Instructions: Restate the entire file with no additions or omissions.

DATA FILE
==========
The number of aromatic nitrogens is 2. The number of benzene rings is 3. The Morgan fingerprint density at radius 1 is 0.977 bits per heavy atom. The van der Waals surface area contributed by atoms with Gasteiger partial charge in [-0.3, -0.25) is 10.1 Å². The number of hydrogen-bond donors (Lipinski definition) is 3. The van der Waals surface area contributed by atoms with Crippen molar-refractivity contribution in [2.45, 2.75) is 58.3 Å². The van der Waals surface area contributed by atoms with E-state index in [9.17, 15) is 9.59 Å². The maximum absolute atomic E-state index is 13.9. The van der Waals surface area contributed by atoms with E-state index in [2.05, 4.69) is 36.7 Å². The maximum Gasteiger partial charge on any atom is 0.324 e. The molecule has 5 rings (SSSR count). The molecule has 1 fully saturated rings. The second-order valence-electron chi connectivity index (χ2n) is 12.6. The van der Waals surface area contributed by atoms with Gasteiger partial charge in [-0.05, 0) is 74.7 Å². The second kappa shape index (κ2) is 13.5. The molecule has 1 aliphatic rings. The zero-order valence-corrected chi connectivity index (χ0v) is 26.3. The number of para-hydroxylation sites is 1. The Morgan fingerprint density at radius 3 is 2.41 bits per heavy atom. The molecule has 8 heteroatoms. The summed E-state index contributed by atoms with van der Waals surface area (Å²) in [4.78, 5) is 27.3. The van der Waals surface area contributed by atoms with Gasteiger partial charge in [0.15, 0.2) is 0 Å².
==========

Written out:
The number of aromatic nitrogens is 2. The number of benzene rings is 3. The Morgan fingerprint density at radius 1 is 0.977 bits per heavy atom. The van der Waals surface area contributed by atoms with Gasteiger partial charge in [-0.3, -0.25) is 10.1 Å². The number of hydrogen-bond donors (Lipinski definition) is 3. The van der Waals surface area contributed by atoms with Crippen molar-refractivity contribution in [2.45, 2.75) is 58.3 Å². The van der Waals surface area contributed by atoms with E-state index in [9.17, 15) is 9.59 Å². The maximum absolute atomic E-state index is 13.9. The van der Waals surface area contributed by atoms with E-state index in [2.05, 4.69) is 36.7 Å². The maximum Gasteiger partial charge on any atom is 0.324 e. The molecule has 5 rings (SSSR count). The molecule has 1 fully saturated rings. The second-order valence-electron chi connectivity index (χ2n) is 12.6. The van der Waals surface area contributed by atoms with Gasteiger partial charge in [-0.05, 0) is 74.7 Å². The second kappa shape index (κ2) is 13.5. The molecule has 1 aliphatic rings. The zero-order valence-corrected chi connectivity index (χ0v) is 26.3. The number of para-hydroxylation sites is 1. The Morgan fingerprint density at radius 3 is 2.41 bits per heavy atom. The molecule has 8 heteroatoms. The summed E-state index contributed by atoms with van der Waals surface area (Å²) in [4.78, 5) is 27.3. The van der Waals surface area contributed by atoms with Gasteiger partial charge in [0.15, 0.2) is 0 Å².